Venus was Once Inhabitable


A new NASA study based on computer based climate models has revealed that Venus was once inhabitable. In their publication in “Geophysical Research Letters”, the scientific team lead by Michael Way believe it is possible that Venus  may have had a shallow liquid-water ocean and earth-like surface temperatures for up to 2 billion years of its early history.

According to way the mathematical climate models used were similar to those used for predicting Earth´s future climate. In this case the models were used to make estimations about the past rather than the future. Ancient Venus was probably very different from what it is today.

Today´s temperatures reach 462 degrees celcius (864 Fahrenheit). There is almost no water vapor and its has a carbon dioxide atmosphere 90 times thicker than Earth´s. It seems according to some scientist that Venus had a similar composition to that of Earth but for some reason followed a different evolutionary path.

Data collected from NASA´s space mission in the 80s provided some first indications that Venus may once have had an ocean. At some moment in time the water was evaporated as water-vapor molecules were broken apart by ultraviolet radiation. Without water left on the surface, carbon dioxide built up in the atmosphere creating present inhospitable conditions.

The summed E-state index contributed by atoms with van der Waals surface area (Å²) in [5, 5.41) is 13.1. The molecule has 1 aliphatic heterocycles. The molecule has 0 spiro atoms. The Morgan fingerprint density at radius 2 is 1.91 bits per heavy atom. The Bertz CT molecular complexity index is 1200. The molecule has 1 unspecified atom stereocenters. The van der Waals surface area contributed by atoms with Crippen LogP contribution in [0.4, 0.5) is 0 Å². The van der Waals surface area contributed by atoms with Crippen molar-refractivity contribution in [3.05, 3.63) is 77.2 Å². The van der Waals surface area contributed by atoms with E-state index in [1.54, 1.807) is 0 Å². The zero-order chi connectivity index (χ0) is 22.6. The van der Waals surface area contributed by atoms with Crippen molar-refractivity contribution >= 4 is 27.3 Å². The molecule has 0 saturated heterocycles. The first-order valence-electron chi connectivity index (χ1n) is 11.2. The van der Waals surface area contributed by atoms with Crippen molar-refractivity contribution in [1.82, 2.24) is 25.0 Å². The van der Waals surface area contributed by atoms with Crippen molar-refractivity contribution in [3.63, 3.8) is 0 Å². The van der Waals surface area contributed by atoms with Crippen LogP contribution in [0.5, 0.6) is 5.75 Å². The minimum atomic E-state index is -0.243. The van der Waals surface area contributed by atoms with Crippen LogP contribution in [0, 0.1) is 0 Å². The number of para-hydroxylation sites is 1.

Scientists are theorising that Venus was probably the first inhabitable planet in our solar system before Earth and was inhabitable until 715 million years ago. Ancient Venus had more dry land overall than Earth, especially in the tropics but had enough water to support life. 

Way and his colleagues simulated conditions of a hypothetical early Venus with an atmosphere similar to Earth’s, a day as long as Venus’ current day, and a shallow ocean consistent with early data from the Pioneer spacecraft. The researchers added information about Venus’ topography from radar measurements taken by NASA’s Magellan mission in the 1990s, and filled the lowlands with water, leaving the highlands exposed as Venusian continents. The study also factored in an ancient sun that was up to 30 percent dimmer. Even so, ancient Venus still received about 40 percent more sunlight than Earth does today.

In the simulation, Venus’ slow spin exposes its dayside to the sun for almost two months at a time,” co-author and fellow GISS scientist Anthony Del Genio said. “This warms the surface and produces rain that creates a thick layer of clouds, which acts like an umbrella to shield the surface from much of the solar heating. The result is mean climate temperatures that are actually a few degrees cooler than Earth’s today.


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